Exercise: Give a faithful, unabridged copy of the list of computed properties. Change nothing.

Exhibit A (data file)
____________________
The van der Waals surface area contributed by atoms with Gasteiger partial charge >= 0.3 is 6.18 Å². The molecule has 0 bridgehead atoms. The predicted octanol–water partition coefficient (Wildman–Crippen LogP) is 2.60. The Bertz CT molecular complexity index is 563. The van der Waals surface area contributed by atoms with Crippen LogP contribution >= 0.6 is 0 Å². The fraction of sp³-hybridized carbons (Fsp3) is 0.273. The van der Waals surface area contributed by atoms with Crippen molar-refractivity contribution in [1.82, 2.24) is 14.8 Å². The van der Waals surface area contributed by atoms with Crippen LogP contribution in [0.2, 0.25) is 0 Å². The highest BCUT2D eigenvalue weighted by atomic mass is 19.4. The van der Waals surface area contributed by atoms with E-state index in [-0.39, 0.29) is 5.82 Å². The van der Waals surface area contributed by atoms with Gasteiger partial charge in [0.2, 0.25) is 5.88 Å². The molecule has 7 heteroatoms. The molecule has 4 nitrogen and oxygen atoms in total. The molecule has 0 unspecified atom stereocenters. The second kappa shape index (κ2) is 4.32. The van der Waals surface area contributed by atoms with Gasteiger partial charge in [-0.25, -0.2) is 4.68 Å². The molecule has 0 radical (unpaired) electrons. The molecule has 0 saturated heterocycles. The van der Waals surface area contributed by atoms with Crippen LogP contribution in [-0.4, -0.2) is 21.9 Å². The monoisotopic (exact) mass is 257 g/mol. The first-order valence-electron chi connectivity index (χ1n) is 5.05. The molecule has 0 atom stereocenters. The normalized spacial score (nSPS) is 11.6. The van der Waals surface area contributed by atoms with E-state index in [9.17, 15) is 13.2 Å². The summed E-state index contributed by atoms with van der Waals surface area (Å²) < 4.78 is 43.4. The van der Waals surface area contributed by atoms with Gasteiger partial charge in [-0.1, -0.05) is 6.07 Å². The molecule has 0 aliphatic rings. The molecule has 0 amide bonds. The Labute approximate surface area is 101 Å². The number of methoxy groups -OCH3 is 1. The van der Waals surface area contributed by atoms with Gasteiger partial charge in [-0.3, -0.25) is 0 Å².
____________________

The van der Waals surface area contributed by atoms with Gasteiger partial charge >= 0.3 is 6.18 Å². The molecule has 0 bridgehead atoms. The predicted octanol–water partition coefficient (Wildman–Crippen LogP) is 2.60. The Bertz CT molecular complexity index is 563. The van der Waals surface area contributed by atoms with Crippen LogP contribution >= 0.6 is 0 Å². The fraction of sp³-hybridized carbons (Fsp3) is 0.273. The van der Waals surface area contributed by atoms with Crippen molar-refractivity contribution in [1.82, 2.24) is 14.8 Å². The van der Waals surface area contributed by atoms with Crippen LogP contribution in [0.2, 0.25) is 0 Å². The highest BCUT2D eigenvalue weighted by atomic mass is 19.4. The van der Waals surface area contributed by atoms with E-state index in [-0.39, 0.29) is 5.82 Å². The van der Waals surface area contributed by atoms with Gasteiger partial charge in [0.2, 0.25) is 5.88 Å². The molecule has 7 heteroatoms. The molecule has 4 nitrogen and oxygen atoms in total. The molecule has 0 unspecified atom stereocenters. The second kappa shape index (κ2) is 4.32. The van der Waals surface area contributed by atoms with Gasteiger partial charge in [-0.25, -0.2) is 4.68 Å². The molecule has 0 radical (unpaired) electrons. The molecule has 0 saturated heterocycles. The van der Waals surface area contributed by atoms with Crippen LogP contribution in [-0.4, -0.2) is 21.9 Å². The monoisotopic (exact) mass is 257 g/mol. The first-order valence-electron chi connectivity index (χ1n) is 5.05. The molecule has 0 atom stereocenters. The normalized spacial score (nSPS) is 11.6. The van der Waals surface area contributed by atoms with E-state index in [9.17, 15) is 13.2 Å². The summed E-state index contributed by atoms with van der Waals surface area (Å²) < 4.78 is 43.4. The van der Waals surface area contributed by atoms with Gasteiger partial charge in [-0.1, -0.05) is 6.07 Å². The molecule has 0 aliphatic rings. The molecule has 0 amide bonds. The Labute approximate surface area is 101 Å². The number of methoxy groups -OCH3 is 1. The van der Waals surface area contributed by atoms with Gasteiger partial charge in [-0.3, -0.25) is 0 Å².